Record Number of Shareholder Actions Target Climate Change

Record Number of Shareholder Actions Target Climate Change

Charging bull -- CC licensed by Flickr user David Prior

Although legislation has yet to be passed in the U.S., investors are turning up the pressure on public companies to disclose the risks and opportunities they face from climate change.
They filed 95 shareholder resolutions (PDF) during the 2010 proxy season so far -- a 40 percent increase over the year before -- seeking more information about how companies are measuring and managing their carbon footprints, preparing for risks, and moving to take advantage of potential opportunities.

The resolutions were filed before the U.S. Securities and Exchange Commission issued guidance in late January that clarifies what public companies need to tell investors about climate change risks, which may include physical, financial, regulatory or reputational risks. 

"The key point is companies from nearly every industry … should be assessing, managing and disclosing climate related impacts on their businesses and their supply chains," Mindy Lubber, president of the nonprofit Ceres, told reporters during a conference call Thursday.

The announcement comes a day after 56 investors managing $2.1 trillion in assets sent a letter of praise (PDF) to the SEC for its climate change guidance. A week earlier, Sen. John Barrasso (R-Wyo.) introduced legislation that would prevent the disclosure requirment.

"It's mystifying why politicians would be trying to strip away disclosure guidance that leading U.S. investors have been pushing the SEC to provide," Ceres Spokesman Peyton Fleming said in a statement provided to "On the heels of the subprime mortgage fiasco that has left our economy in shambles, you'd think politicians would be more sensitive to investors wanting improved corporate transparency and disclosure on material risks such as climate change."

Shareholders have long sought more environmental information from companies to help them make investment decisions. While their cries have grown louder in recent years, their successes have also been stacking up. Twenty-eight of the resolutions filed in the 2010 proxy season have been successfully withdrawn, meaning that companies took action or made commitments in response.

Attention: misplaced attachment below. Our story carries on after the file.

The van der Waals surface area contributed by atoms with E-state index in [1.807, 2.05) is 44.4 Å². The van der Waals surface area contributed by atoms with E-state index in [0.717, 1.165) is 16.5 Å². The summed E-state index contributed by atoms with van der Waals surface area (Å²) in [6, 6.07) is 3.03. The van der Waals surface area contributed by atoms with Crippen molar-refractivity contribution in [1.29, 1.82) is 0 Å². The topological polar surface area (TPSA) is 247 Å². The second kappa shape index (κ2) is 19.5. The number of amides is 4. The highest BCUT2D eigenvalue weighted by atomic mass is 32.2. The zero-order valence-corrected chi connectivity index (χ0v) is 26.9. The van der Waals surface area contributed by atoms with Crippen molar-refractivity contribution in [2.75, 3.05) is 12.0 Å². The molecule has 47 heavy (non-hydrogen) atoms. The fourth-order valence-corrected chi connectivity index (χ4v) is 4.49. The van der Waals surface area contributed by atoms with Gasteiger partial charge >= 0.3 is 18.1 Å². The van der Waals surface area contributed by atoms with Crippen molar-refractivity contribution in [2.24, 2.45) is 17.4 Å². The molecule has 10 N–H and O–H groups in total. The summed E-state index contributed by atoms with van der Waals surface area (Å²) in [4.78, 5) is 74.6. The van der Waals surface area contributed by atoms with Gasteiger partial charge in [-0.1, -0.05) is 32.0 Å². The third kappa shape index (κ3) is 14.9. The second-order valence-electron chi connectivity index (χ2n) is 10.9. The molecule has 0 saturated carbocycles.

For example, Costco agreed to produce a sustainability report that includes greenhouse gas emissions reduction strategies and water use information, while Suncor will now respond to the Carbon Disclosure Project and tell its shareholders how it has incorporated the potential costs of carbon into its long-term business planning. Chevron agreed to track the carbon content of its products and McDonald's promised to promote responsible pesticide use in its potato supply chain.

A wide range of industries ended up in investors' crosshairs, including oil and gas, coal, electric power generation, IT, finance, food producers, pulp and paper, retail and hospitality. Several utilities, for instance, including Southern Co., CMS Energy and MDU Resources, are feeling investor heat over coal ash management practices that could expose them to environmental and regulatory risks.

Several big-name retailers such as Safeway, Target and Lowes also received shareholder resolutions from investors wanting them to adopt climate change principles. Others, including ExxonMobil and ConocoPhillips were asked to disclose the reputational, legal and regulatory risks from their operations in the Canadian tar sands.

There is typically considerable discussion between investors and the company in question before a resolution is filed, according to Jack Ehnes, CEO of the California State Teachers' Retirement System (CalSTRS), the country's second largest public pension fund, who said it is "done after a significant lag in responsiveness at the company or some change in direction."

CalSTRS, he said, seeks to work with companies not as an adversary but as a constructive owner. The SEC's interpretative guidance has had an impact on the tone of the conversations now with "the backdrop being compliance."

"Before it was about information we'd like to have," Ehnes said. "Now it's about information we have to have."